An interview with Telemachos Mouschovias
Interview by Bo Reipurth, SFN #360 - December 2022
Your PhD in 1975 dealt with equilibrium states of interstellar gas with magnetic and gravitational fields. How did you choose this topic and who were mentors during your formative years?
As a physics graduate student, I wanted to pursue research in plasma physics applied to astrophysics. So, when I talked with George Field about a possible Ph.D.-thesis problem and he said “if you want to become famous quickly in astrophysics, you should do something with magnetic fields”, I did not give it a second thought. Little did I know what I was getting into!
I had very little background in astrophysics at the time, so I asked George if I could spend a quarter doing reading under his supervision before starting on a research project. He liked the idea and asked me to prepare a reading list. My naivete and ignorance must have been obvious to him when I presented him with a list which, among other articles, included Spitzer's book, Diffuse Matter in Space, Pikelner's book on the Interstellar Medium, Parker's review on cosmic rays, Zeldovich's review on cosmology, Parker's papers on what is today known as the Parker instability, Shklovsky's book on supernovae, and at least half a dozen other articles or books. He approved my list with a grin on his face. I started with Spitzer's book, and it did not take long to understand that grin. Any one of the items on my reading list would have been enough for a quarter's reading! During our weekly meetings, I came to admire his keen intellect and how, without looking at the many pages of calculations I had, he would give a physical reason as to why a conclusion I had reached did not make sense. From those meetings, I realized how important it was to be able to translate mathematical formalism into intuitive understanding and vice versa (i.e., ideas into tractable mathematical formulations).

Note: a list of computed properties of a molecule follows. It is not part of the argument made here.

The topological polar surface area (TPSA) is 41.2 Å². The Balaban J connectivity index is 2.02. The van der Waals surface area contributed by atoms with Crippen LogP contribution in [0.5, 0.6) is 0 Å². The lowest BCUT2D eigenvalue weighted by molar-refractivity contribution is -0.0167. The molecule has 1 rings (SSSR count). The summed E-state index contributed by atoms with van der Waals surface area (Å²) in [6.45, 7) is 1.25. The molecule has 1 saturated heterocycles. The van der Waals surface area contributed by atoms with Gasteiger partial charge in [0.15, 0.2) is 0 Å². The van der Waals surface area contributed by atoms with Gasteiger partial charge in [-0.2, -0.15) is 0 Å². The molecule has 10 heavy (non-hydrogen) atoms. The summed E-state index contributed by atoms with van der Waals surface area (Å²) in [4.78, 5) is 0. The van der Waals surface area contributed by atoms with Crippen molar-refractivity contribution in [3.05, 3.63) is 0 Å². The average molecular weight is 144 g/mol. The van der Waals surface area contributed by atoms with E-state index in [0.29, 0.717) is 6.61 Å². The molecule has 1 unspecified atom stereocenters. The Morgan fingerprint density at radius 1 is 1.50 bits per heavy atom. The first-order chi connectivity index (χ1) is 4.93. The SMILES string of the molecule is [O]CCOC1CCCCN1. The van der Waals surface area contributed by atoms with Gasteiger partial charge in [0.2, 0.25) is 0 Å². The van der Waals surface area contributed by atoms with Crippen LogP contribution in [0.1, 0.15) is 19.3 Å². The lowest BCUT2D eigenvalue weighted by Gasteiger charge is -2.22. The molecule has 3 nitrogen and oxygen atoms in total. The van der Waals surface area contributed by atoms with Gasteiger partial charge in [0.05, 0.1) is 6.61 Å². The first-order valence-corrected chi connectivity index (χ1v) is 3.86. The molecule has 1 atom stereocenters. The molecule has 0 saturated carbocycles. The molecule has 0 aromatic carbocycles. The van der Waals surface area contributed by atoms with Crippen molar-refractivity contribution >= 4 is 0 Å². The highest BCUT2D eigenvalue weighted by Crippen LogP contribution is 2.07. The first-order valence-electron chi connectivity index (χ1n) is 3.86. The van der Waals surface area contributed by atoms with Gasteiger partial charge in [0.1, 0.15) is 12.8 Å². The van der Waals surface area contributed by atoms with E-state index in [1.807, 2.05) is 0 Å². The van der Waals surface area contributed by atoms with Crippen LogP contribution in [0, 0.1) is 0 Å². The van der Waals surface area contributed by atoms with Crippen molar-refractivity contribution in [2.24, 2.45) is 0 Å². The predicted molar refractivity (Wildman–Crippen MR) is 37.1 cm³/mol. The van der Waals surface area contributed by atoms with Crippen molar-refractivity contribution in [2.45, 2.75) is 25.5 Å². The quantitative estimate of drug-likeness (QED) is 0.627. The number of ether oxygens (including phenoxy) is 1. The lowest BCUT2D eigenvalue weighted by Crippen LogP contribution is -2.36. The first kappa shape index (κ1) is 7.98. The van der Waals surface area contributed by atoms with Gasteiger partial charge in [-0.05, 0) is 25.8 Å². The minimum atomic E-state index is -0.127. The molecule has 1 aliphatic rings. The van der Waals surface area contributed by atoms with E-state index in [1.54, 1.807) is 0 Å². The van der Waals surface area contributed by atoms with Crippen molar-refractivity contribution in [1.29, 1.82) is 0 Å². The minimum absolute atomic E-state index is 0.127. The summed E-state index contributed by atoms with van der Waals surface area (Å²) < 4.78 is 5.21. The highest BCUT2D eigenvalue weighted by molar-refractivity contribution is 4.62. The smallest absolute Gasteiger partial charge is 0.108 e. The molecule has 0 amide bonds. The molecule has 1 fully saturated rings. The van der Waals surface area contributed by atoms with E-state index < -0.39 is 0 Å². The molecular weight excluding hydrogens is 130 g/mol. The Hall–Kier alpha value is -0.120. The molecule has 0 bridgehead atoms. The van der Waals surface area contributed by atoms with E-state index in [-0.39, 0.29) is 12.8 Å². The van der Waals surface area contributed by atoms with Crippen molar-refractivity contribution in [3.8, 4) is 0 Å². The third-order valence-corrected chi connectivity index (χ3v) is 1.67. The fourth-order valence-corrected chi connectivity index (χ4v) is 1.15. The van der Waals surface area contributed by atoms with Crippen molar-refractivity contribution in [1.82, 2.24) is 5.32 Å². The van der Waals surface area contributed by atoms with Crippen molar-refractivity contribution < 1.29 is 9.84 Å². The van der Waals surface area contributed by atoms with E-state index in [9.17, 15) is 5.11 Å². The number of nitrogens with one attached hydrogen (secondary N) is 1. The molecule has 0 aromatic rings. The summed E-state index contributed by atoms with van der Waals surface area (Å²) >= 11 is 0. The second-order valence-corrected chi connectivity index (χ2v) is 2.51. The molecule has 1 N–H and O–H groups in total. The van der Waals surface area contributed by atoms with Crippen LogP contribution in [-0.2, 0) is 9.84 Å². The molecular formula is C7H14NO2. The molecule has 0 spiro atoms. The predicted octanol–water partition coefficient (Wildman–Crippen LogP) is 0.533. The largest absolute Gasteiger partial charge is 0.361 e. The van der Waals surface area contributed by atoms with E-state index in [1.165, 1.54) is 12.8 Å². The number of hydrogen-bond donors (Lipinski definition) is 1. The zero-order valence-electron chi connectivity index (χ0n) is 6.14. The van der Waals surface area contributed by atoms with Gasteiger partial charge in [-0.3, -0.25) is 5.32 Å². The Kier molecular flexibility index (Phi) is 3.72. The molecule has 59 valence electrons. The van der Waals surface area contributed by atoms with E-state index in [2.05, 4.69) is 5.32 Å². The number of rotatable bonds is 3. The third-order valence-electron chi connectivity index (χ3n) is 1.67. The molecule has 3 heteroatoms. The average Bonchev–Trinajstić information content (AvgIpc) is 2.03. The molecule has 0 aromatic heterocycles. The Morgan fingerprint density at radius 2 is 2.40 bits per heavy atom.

Unfortunately (for me), George left Berkeley for Harvard soon thereafter — but continued to support me (with Harvard funds) and be my thesis advisor.